This blog was posted on behalf of Teran Martin. Teran is the Data Center Supply Manager for Intel Corporation and, when not forecasting server demand or aligning supply, helps host Portland based tech community events.
How do we use technology to improve our communities? This is the question I and 80 of my peers from across the Portland tech community asked ourselves as we gathered in the Zones cafeteria earlier this month for Intel’s inaugural Patch PDX event. I wasn’t exactly sure what to expect. Of the 85 registrants, less than a third were Intel employees and the rest composed a diverse group representing 24 different local tech companies.
As people gathered for the morning speaker series, the room was buzzing with energy. It was great to meet so many people like me who felt like they had a lot to share and that they had benefited from this fantastic community where we live, but were looking for guidance on how best to help.
Cara Snow kicked things off by discussing her own adventures within tech and how the Technology Association of Oregon empowers people, often hosting events with our local community. She challenged us to think about the skills we have and how they could be used to give back and strengthen our community. Next up was Jonathan Kumar, the founder of Samaritan. Jonathan challenged us to ask what is preventing us from doing more. He has an amazing story for how we can use technology, in this case a Bluetooth enabled beacon, to both create connections and enable people to more easily help people experiencing homelessness find housing and work.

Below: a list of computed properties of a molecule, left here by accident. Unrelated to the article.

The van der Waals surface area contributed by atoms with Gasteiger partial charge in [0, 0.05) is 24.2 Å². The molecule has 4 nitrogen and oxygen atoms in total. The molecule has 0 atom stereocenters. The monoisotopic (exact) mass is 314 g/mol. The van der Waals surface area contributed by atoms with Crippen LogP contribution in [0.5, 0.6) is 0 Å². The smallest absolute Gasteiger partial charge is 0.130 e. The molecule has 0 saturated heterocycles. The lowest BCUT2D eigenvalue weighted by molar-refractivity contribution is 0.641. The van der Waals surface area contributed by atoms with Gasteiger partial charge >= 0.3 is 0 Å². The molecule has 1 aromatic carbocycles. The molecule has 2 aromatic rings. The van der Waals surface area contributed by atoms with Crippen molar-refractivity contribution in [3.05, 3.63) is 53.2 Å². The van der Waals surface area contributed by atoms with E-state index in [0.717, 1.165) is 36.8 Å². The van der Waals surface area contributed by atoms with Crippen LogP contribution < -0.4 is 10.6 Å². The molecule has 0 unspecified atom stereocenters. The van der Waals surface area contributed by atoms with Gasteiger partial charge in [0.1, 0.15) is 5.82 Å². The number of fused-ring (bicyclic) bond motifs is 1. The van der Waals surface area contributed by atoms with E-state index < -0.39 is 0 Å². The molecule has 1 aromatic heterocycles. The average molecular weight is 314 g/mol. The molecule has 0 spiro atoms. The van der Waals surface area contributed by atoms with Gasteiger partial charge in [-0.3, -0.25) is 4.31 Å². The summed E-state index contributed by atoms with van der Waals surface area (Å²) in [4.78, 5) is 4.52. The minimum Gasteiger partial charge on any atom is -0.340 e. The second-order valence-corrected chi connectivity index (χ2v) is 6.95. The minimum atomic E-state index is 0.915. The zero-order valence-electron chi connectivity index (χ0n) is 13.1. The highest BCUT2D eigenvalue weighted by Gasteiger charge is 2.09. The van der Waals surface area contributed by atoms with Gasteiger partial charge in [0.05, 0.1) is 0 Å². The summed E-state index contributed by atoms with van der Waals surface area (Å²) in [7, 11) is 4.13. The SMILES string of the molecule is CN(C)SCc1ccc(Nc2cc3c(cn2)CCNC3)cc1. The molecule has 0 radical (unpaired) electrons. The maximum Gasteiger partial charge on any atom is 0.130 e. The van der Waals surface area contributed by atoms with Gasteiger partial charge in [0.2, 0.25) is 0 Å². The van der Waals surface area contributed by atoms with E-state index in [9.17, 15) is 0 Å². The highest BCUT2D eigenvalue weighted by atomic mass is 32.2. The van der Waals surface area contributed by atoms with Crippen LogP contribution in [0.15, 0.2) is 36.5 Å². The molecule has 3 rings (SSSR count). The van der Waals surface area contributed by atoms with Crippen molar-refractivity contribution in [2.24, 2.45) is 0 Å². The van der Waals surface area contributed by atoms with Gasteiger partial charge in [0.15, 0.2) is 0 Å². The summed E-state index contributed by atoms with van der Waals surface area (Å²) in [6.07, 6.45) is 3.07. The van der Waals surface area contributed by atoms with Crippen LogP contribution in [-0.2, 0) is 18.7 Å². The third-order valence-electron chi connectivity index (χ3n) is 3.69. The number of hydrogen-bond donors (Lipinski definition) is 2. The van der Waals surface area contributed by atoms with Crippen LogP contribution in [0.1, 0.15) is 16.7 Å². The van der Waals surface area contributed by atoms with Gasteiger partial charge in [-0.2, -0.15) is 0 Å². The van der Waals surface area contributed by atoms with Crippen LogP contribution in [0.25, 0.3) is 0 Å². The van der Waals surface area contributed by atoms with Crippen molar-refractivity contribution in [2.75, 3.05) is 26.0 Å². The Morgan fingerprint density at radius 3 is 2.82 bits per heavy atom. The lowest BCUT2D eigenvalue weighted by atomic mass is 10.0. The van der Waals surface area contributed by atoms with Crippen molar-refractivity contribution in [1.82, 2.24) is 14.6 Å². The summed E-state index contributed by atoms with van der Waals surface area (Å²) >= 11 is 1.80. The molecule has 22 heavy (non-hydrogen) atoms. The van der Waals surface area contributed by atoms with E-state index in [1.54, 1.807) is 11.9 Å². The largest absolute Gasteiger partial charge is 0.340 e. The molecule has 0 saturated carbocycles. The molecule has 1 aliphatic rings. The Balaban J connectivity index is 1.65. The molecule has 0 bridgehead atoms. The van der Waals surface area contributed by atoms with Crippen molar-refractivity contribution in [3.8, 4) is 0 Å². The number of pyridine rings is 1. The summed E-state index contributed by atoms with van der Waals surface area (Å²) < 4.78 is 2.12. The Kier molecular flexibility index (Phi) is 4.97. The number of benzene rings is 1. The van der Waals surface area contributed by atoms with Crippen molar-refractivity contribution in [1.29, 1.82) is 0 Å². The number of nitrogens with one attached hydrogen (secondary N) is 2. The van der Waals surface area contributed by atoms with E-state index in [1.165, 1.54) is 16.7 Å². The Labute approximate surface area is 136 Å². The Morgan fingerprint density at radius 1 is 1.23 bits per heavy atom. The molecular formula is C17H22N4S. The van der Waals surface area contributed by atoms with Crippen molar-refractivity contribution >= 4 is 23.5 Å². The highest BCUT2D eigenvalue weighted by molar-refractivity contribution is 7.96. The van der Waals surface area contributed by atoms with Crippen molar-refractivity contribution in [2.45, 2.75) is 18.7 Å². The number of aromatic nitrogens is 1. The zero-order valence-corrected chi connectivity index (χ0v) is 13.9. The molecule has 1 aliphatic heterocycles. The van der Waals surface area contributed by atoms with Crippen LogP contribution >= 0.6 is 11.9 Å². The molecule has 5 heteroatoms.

Later that day, speakers from five of the nonprofits we would be volunteering at spoke about their organizations, the services they provide, and how we could help. It was inspiring and I was super excited to host a team at Transition Projects, the largest organization in Portland dedicated to helping people transition from homelessness into housing. Once on site, I channeled my inner Cara and Jonathan to ask Emily Coleman, Transition Projects’ volunteer coordinator, and the rest of my group what they thought we could do to help. As we prepped sack lunches for a women’s shelter and sorted through clothing donations, we talked about the opportunities around us and the things we’d learned.
At the end of the day, I couldn’t help but be both proud and inspired. Together we logged over 213 hours of community service at six different organizations in Portland dedicated to serving our local homeless and at-risk youth population. I’m incredibly proud that Intel was able to bring together such a motivated and engaged group from across the tech community.
I feel like we’re just scratching the surface for how technology can improve our communities, yet this was a great start and I’m looking forward to hosting our next Portland tech community event.